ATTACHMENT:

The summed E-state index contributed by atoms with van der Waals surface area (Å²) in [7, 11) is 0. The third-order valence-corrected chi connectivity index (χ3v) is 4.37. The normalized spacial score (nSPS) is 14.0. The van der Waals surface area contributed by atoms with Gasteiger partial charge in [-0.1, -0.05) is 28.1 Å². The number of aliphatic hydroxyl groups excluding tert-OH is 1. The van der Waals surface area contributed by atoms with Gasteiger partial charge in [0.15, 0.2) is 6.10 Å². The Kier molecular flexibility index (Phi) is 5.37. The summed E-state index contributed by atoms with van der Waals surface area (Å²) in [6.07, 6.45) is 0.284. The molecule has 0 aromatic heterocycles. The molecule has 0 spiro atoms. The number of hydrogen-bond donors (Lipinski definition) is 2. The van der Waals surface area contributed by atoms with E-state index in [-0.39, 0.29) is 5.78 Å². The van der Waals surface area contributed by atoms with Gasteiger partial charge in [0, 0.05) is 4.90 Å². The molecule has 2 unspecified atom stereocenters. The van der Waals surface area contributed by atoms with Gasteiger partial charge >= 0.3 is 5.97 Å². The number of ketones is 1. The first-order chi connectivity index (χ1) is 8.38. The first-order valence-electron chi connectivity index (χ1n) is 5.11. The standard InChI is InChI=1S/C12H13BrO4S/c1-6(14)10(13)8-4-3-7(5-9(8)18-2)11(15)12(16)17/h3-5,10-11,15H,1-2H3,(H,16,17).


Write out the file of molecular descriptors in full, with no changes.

The summed E-state index contributed by atoms with van der Waals surface area (Å²) in [7, 11) is 0. The third-order valence-corrected chi connectivity index (χ3v) is 4.37. The normalized spacial score (nSPS) is 14.0. The van der Waals surface area contributed by atoms with Gasteiger partial charge in [-0.1, -0.05) is 28.1 Å². The number of aliphatic hydroxyl groups excluding tert-OH is 1. The van der Waals surface area contributed by atoms with Gasteiger partial charge in [0.15, 0.2) is 6.10 Å². The Kier molecular flexibility index (Phi) is 5.37. The summed E-state index contributed by atoms with van der Waals surface area (Å²) in [6.07, 6.45) is 0.284. The molecule has 0 aromatic heterocycles. The molecule has 0 spiro atoms. The number of hydrogen-bond donors (Lipinski definition) is 2. The van der Waals surface area contributed by atoms with E-state index in [-0.39, 0.29) is 5.78 Å². The van der Waals surface area contributed by atoms with Gasteiger partial charge in [0, 0.05) is 4.90 Å². The molecule has 2 unspecified atom stereocenters. The van der Waals surface area contributed by atoms with Gasteiger partial charge >= 0.3 is 5.97 Å². The number of ketones is 1. The first-order chi connectivity index (χ1) is 8.38. The first-order valence-electron chi connectivity index (χ1n) is 5.11. The standard InChI is InChI=1S/C12H13BrO4S/c1-6(14)10(13)8-4-3-7(5-9(8)18-2)11(15)12(16)17/h3-5,10-11,15H,1-2H3,(H,16,17).